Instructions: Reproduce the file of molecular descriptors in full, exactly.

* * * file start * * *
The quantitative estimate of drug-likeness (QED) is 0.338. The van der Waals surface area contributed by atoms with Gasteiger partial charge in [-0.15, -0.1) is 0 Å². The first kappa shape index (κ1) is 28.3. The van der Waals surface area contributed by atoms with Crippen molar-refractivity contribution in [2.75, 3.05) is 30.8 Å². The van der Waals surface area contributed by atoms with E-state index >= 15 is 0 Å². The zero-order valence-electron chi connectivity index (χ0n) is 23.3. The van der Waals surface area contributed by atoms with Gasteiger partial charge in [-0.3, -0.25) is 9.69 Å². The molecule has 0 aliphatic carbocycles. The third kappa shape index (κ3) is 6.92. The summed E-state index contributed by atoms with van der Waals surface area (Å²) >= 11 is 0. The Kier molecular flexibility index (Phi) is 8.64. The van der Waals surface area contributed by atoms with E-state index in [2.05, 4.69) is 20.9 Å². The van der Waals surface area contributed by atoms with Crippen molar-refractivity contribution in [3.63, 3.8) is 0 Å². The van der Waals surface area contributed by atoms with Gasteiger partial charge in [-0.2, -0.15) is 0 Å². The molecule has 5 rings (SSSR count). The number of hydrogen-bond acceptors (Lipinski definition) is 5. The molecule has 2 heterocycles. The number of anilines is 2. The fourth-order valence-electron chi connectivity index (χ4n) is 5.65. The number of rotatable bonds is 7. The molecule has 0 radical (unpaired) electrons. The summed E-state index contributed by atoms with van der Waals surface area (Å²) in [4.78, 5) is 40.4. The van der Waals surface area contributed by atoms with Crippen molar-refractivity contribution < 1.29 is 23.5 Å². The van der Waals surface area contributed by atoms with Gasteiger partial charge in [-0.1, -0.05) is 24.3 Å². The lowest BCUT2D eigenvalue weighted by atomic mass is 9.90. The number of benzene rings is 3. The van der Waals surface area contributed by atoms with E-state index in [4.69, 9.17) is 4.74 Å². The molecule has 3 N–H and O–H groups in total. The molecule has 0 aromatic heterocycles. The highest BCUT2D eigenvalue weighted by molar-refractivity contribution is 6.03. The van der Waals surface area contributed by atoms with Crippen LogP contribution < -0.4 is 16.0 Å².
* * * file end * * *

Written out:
The quantitative estimate of drug-likeness (QED) is 0.338. The van der Waals surface area contributed by atoms with Gasteiger partial charge in [-0.15, -0.1) is 0 Å². The first kappa shape index (κ1) is 28.3. The van der Waals surface area contributed by atoms with Crippen molar-refractivity contribution in [2.75, 3.05) is 30.8 Å². The van der Waals surface area contributed by atoms with E-state index >= 15 is 0 Å². The zero-order valence-electron chi connectivity index (χ0n) is 23.3. The van der Waals surface area contributed by atoms with Gasteiger partial charge in [-0.3, -0.25) is 9.69 Å². The molecule has 0 aliphatic carbocycles. The third kappa shape index (κ3) is 6.92. The summed E-state index contributed by atoms with van der Waals surface area (Å²) >= 11 is 0. The Kier molecular flexibility index (Phi) is 8.64. The van der Waals surface area contributed by atoms with E-state index in [2.05, 4.69) is 20.9 Å². The van der Waals surface area contributed by atoms with Crippen molar-refractivity contribution in [3.63, 3.8) is 0 Å². The van der Waals surface area contributed by atoms with Gasteiger partial charge in [-0.2, -0.15) is 0 Å². The molecule has 5 rings (SSSR count). The number of hydrogen-bond acceptors (Lipinski definition) is 5. The molecule has 2 heterocycles. The number of anilines is 2. The fourth-order valence-electron chi connectivity index (χ4n) is 5.65. The number of rotatable bonds is 7. The molecule has 0 radical (unpaired) electrons. The summed E-state index contributed by atoms with van der Waals surface area (Å²) in [4.78, 5) is 40.4. The van der Waals surface area contributed by atoms with Crippen molar-refractivity contribution < 1.29 is 23.5 Å². The van der Waals surface area contributed by atoms with Gasteiger partial charge in [-0.1, -0.05) is 24.3 Å². The lowest BCUT2D eigenvalue weighted by atomic mass is 9.90. The number of benzene rings is 3. The van der Waals surface area contributed by atoms with E-state index in [4.69, 9.17) is 4.74 Å². The molecule has 3 N–H and O–H groups in total. The molecule has 0 aromatic heterocycles. The highest BCUT2D eigenvalue weighted by molar-refractivity contribution is 6.03. The van der Waals surface area contributed by atoms with Crippen LogP contribution < -0.4 is 16.0 Å².